Monday, June 22, 2009

City, Invisible


"To hear that voice, one must enter the tiny chambers and corners of the city, live the city's unpeopled interior and well-girded solitude. And what is even more admirable, explore one's own intimacy, one's own secret, taking a definitively lyrical perspective on things."

This is Lorca talking about his beloved Granada, but it also applies to all the cities that we have visited and felt connections with, and those that existed in our hearts or imaginations, some what invisible but more real, as Calvino wrote about.

"Just the opposite of Seville. Seville is man at full complexity of his sensuality and emotion. Granada is like the narration of what already happened in Seville.

There is the empitiness of something that is gone forever".

I was reading Lorca today on the subway ride, longing again to go to that part of the world, South of Spain, longing the scent of orange flowers in the breeze, longing of the city that loves tiny things, that is silent but yet full of longings, green and gold.

This vast city where I have been living, suddenly felt so big, untouchable and namelessly strange. Have I lost the path to its secret chambers? Or it is because I was tempted to stop imagining the invisible part of it, and fully immensed only in the past.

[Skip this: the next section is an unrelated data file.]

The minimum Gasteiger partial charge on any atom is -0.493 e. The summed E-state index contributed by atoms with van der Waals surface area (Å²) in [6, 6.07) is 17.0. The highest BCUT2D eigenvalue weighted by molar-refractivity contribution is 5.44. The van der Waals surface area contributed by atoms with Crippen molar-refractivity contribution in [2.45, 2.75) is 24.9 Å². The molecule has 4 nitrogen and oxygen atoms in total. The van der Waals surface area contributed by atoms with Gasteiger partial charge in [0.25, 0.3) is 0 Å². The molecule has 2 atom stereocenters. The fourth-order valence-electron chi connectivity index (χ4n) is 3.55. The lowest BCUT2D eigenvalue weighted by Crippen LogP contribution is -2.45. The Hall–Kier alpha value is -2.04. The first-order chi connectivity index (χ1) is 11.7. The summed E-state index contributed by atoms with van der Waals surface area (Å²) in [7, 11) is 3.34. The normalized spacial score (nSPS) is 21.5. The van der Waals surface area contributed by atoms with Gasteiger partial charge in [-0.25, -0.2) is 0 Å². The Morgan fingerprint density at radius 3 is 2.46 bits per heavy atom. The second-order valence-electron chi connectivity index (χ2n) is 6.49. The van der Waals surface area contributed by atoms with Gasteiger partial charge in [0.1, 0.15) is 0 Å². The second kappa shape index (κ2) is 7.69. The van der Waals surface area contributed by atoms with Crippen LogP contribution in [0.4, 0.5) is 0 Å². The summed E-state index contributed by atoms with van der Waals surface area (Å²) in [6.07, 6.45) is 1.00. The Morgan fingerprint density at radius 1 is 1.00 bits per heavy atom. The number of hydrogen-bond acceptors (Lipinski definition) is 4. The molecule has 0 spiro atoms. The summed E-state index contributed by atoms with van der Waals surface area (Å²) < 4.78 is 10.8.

That ability to feel and imagine is what I promise msyelf that I would never lost.

4 comments:

Baomin said...

I guess many feelings about city are really about people living in it.

If we feel lonely, a thriving city could feel deadly. If we feel enamored, the filthy scent of a market could smell like lively spiritedness.

viv said...

Baomin

Yes, it is partialy projections of ourselves. But i do see the only way of truly appreciating a city is in your solitude of personal intimacy and your joy of sharing that intimacy with others who could truly understand that intimacy, or better, part of.

I truly enjoy what Lorca has described Grananda, a paradise closed to many, he said.

Baomin said...

That's what a great writer does: transporting you into a world of his perception/imagination. Whether what he discribed truly exists in others' eyes is secondary. From novels of Tolstoy and Turgnev, we appreciate how russian nobles lived their lives centuries ago. From Proust, we imagine how a lovely French town sounds and smells.

viv said...

Baomin

Yes, the smells and sounds of the city of Proust....I remember how you enjoyed that. ;-)

But I was a bit sentimental yesterday, I need to get out of that. Saw "Away We Go" today, pure, simple living, supporting and loving and laughing and crying, that is what I need to do. ;-)